If you live in NYC or familiar with the area at all, you know full well how ridiculous and hard rent and finding an affordable place is. And just when you thought it couldn't be worse anywhere else? This week Fast Company wrote a piece
that singles out Bangkok for being so expensive, that architects created 'a tiny house that can easily pop up in a parking garage'' You definitely heard correctly, by the way. The article, which discusses this portable home, states that the rent in Bangkok has gotten so expensive that people are living in parking lots and parking garages. According to the designers of the collapsible home, ''It is very difficult for young professionals to live with a bit of quality of life in the city'we noticed the issue and want to offer an alternative way of semi temporary living.'" Due to the climate in Bangkok being mild, these 'pop-up' apartments are open and quite airy. Rather than solid walls, the structure is composed of a lattice-like design that allows a breeze to pass through. Named after its actual physical properties, 'The Light House' is on display in the Chicago Architecture Biennial.
Museums are great for rainy days right? However, what about visiting a museum on a rainy day without having to even go outside? According to an article on Fast Company
this week, The Guggenheim has just launched its first online exhibit. Troy Therrian, who is the curator of architecture and digital initiatives at the museum, believes that museums should be rethinking the architecture and the way the exhibitions are designed. ''A lot of museums have gone the way of introducing more gadgets and gizmos into their exhibitions so that people can experience [the technology] firsthand, but that doesn't give you a sense of the effect of those things," says Therrien. 'It's too direct, and it's not interpretive enough. The idea for the ??zone Futures Market was to create something that would itself display the dynamics of the way that technology is controlling parts of our lives.'' In this way, the digital exhibit, called '??zone Futures Market', isn't solely about technology; the exhibit IS the technology. Another important difference between the physical exhibit and ??zone is that ??zone does not have an end date. I think this is a completely unique and innovative idea for museums to perhaps model after.
A very fascinating article by Fast Company
this week, discusses the work of Alexander Semenov, a marine biologist who dedicates his life and career to educating people on what organisms lie in the deep sea. His work, done through art and photography, is stunning and captures the organisms in such a way, that the reader is pulled into everything within the photo. According to Semenov, ''My own goal is to study underwater life through camera lenses and to boost people's interest in marine biology.'" Just looking at the one photo posted with the article, I am drawn in and can't help but study the photograph and weigh in on all the intricacies of the organism. The article also states that Semenov is going to be leading a three-year-long oceanic research trip called the 'Aquatilis Expedition.' The purpose of this expedition is to study the rare and extremely fragile soft bodied organisms that reside 300 feet under water. 'He's photographed a handful of these creatures, but estimates that 80 percent of them are undiscovered. The arresting images show jellyfish that look like delicate flora, iridescent Syllidae, and UFO-like Estonian indicans.' I highly recommend scrolling through the slideshow of pictures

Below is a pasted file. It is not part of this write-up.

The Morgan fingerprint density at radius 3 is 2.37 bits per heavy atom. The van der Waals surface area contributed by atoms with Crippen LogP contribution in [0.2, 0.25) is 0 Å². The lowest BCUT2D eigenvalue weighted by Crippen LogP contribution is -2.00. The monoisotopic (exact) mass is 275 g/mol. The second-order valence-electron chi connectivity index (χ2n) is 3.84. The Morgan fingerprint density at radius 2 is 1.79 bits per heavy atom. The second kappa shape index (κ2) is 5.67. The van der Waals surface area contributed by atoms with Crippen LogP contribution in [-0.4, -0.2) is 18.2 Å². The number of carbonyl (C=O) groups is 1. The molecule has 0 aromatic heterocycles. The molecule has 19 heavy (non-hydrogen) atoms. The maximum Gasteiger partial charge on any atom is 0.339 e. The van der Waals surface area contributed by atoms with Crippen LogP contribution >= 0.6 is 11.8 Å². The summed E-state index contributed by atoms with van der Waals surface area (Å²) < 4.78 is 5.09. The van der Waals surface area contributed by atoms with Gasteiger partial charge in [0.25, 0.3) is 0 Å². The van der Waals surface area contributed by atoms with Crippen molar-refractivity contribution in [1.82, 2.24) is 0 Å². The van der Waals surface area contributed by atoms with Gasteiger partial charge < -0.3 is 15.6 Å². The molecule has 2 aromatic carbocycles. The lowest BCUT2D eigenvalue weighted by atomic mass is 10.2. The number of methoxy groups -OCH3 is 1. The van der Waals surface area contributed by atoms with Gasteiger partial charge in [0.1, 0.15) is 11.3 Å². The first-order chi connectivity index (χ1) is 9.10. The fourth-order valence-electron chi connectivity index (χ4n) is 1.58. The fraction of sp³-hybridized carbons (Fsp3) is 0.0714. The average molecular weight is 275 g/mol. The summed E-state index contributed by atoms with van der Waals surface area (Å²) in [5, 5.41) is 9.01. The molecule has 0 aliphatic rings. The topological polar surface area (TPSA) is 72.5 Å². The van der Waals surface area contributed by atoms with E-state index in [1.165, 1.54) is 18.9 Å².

he's put out, as they are unlike anything you've ever seen.
We've all seen the news articles and hear about it in passing, 'China's pollution problem is horrid, did you see the photos'? However, this week Fast Company wrote a piece
discussing an up and coming architecture firm that plans to change this. The idea is to essentially build cities from bamboo and surround them with pollution-sucking bamboo forests. According to Chris Precht, one of the co-founders of Penda, ''Bamboo is underrated material, especially when it can be used locally.'' The article states that bamboo in a building, is two to three times stronger than a steel beam of similar weight. 'The designers also envision that it could be used to create entire cities in China, using a paired system of planting bamboo groves next to buildings. For each cane of bamboo chopped down for buildings, more could be planted in the forest, providing fresh air and a constant supply of new building material for the city.' When looking at the pictures and framework for these buildings I am blown away with how feasible and modern it all looks. If this design were to actually work in a city setting, it would be a huge stride for china decreasing the pollution problem they have currently.
Nichole Dicharry, is a Digital Marketing Assistant at IIR USA, Marketing and Finance Divisions, who works on various aspects of the industry including social media, marketing analysis and media. She can be reached at Ndicharry@iirusa.com